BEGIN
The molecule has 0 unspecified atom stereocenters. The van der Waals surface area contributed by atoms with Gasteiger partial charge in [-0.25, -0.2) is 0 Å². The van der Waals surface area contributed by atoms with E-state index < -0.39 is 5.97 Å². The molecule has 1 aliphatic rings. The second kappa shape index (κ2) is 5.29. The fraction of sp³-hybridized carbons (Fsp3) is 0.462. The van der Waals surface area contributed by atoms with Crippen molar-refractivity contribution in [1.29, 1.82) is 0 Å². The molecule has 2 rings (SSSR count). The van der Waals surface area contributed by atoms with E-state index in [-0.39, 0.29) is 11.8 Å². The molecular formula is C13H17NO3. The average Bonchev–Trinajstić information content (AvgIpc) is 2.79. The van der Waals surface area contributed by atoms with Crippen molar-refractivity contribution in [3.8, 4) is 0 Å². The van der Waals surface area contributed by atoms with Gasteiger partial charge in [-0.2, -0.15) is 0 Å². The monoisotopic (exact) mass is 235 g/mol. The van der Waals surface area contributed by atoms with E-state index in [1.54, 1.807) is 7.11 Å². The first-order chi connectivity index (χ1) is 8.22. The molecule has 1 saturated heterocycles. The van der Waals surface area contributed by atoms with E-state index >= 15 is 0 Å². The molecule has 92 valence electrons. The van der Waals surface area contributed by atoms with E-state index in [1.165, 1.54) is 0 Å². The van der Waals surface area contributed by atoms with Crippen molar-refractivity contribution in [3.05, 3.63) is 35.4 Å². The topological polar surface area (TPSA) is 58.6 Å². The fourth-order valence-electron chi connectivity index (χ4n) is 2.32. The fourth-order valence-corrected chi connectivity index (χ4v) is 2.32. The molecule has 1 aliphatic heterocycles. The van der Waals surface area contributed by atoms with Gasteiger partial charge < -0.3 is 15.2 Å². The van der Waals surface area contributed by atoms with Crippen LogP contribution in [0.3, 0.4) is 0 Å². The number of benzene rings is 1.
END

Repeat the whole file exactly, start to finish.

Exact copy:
The molecule has 0 unspecified atom stereocenters. The van der Waals surface area contributed by atoms with Gasteiger partial charge in [-0.25, -0.2) is 0 Å². The van der Waals surface area contributed by atoms with E-state index < -0.39 is 5.97 Å². The molecule has 1 aliphatic rings. The second kappa shape index (κ2) is 5.29. The fraction of sp³-hybridized carbons (Fsp3) is 0.462. The van der Waals surface area contributed by atoms with Crippen molar-refractivity contribution in [1.29, 1.82) is 0 Å². The molecule has 2 rings (SSSR count). The van der Waals surface area contributed by atoms with E-state index in [-0.39, 0.29) is 11.8 Å². The molecular formula is C13H17NO3. The average Bonchev–Trinajstić information content (AvgIpc) is 2.79. The van der Waals surface area contributed by atoms with Crippen molar-refractivity contribution in [3.8, 4) is 0 Å². The van der Waals surface area contributed by atoms with Gasteiger partial charge in [-0.2, -0.15) is 0 Å². The monoisotopic (exact) mass is 235 g/mol. The van der Waals surface area contributed by atoms with E-state index in [1.54, 1.807) is 7.11 Å². The first-order chi connectivity index (χ1) is 8.22. The molecule has 1 saturated heterocycles. The van der Waals surface area contributed by atoms with E-state index >= 15 is 0 Å². The molecule has 92 valence electrons. The van der Waals surface area contributed by atoms with E-state index in [1.165, 1.54) is 0 Å². The van der Waals surface area contributed by atoms with Crippen molar-refractivity contribution in [3.05, 3.63) is 35.4 Å². The topological polar surface area (TPSA) is 58.6 Å². The fourth-order valence-electron chi connectivity index (χ4n) is 2.32. The fourth-order valence-corrected chi connectivity index (χ4v) is 2.32. The molecule has 1 aliphatic heterocycles. The van der Waals surface area contributed by atoms with Gasteiger partial charge < -0.3 is 15.2 Å². The van der Waals surface area contributed by atoms with Crippen LogP contribution in [0.3, 0.4) is 0 Å². The number of benzene rings is 1.